Salta dulce

Salta, to no one’s surprise, was incredible. I found that my Lonely Planet guidebook actually undersold the area; I probably wouldn’t have gone if Léa hadn’t planned the trip. But it was some of the most magnificent landscapes I have ever seen. Surprisingly diverse, too. Vast plains climb over into dusty desert valleys, which yield to magnificent mountain ranges with sweeping river panoramas and fascinating rock formations and stunning splashes of color that always had me on the edge of my seat, leaning forward to see more. I took 678 pictures over four days. I spent all afternoon today sorting through them and choosing the top 200 for Facebook, but now it’s going to be a struggle to pick a reasonable number for the blog.

This was an experience that is better explained by pictures than words, though, so I’ll do my best.

Hmm okay I just tried and I can barely keep it under 50. I’ll split them up; consider this Part I.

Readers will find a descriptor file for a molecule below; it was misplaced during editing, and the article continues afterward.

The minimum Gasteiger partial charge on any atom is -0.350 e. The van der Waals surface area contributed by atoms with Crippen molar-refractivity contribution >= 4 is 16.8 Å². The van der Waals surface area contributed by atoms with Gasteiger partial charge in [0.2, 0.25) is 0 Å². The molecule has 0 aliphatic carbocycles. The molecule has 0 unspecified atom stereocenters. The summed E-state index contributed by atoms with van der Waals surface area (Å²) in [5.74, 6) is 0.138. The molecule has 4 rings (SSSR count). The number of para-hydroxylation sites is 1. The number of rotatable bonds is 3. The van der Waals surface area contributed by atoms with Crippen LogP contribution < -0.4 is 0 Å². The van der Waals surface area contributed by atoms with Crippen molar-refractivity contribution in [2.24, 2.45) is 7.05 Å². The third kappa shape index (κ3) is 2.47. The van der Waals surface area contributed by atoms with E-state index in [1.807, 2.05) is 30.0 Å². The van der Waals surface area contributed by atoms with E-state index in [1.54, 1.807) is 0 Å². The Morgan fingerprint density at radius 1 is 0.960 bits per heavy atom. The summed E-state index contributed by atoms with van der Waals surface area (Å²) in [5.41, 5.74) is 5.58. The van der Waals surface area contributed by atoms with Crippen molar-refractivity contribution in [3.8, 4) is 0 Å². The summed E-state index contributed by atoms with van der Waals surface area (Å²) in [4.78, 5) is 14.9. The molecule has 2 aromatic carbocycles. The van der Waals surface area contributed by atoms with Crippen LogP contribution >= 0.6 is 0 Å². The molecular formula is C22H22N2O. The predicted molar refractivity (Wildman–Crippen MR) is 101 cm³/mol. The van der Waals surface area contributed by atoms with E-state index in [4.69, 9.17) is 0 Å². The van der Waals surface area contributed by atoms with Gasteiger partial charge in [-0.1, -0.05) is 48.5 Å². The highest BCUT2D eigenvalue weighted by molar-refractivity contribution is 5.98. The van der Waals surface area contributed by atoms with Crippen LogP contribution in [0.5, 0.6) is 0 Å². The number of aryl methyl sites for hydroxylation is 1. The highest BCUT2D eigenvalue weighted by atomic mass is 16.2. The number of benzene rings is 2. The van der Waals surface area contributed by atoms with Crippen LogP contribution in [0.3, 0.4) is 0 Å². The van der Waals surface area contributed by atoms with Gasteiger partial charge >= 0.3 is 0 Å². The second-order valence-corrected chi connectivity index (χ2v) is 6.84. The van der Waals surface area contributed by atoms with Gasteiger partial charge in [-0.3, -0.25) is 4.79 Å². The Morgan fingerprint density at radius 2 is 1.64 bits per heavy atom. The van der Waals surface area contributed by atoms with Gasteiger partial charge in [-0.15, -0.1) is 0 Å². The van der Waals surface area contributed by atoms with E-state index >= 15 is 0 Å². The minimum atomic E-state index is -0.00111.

traditional dancing on the main plaza
in front of the cabildo 
la catedral
some other famous cathedral
the dusty, dusty desert

frozen stream

beautiful rocks
Las Salinas Grandes, where I found a really cute munchkin
13,681 feet. When I climbed the Sierra Nevada mountains, the highest point I reached was 11,000 ft. 

A bodega outside Cafayate
free wine samples? yes, please
Wine-tasting in Cafayate
This stew is a traditional food in this region, made of beans, squash, and other delicious things.
This guy sold us coca leaves (from which one can make cocaine). He asked for a picture and then sang instead of posing. We ran into him again on our last day and he remembered us! 


  1. Susan - July 29, 2013 @ 9:56 pm

    These photos remind me to stage scenery we rented from New York when we lived in Kinston as the backdrops for the high school plays!

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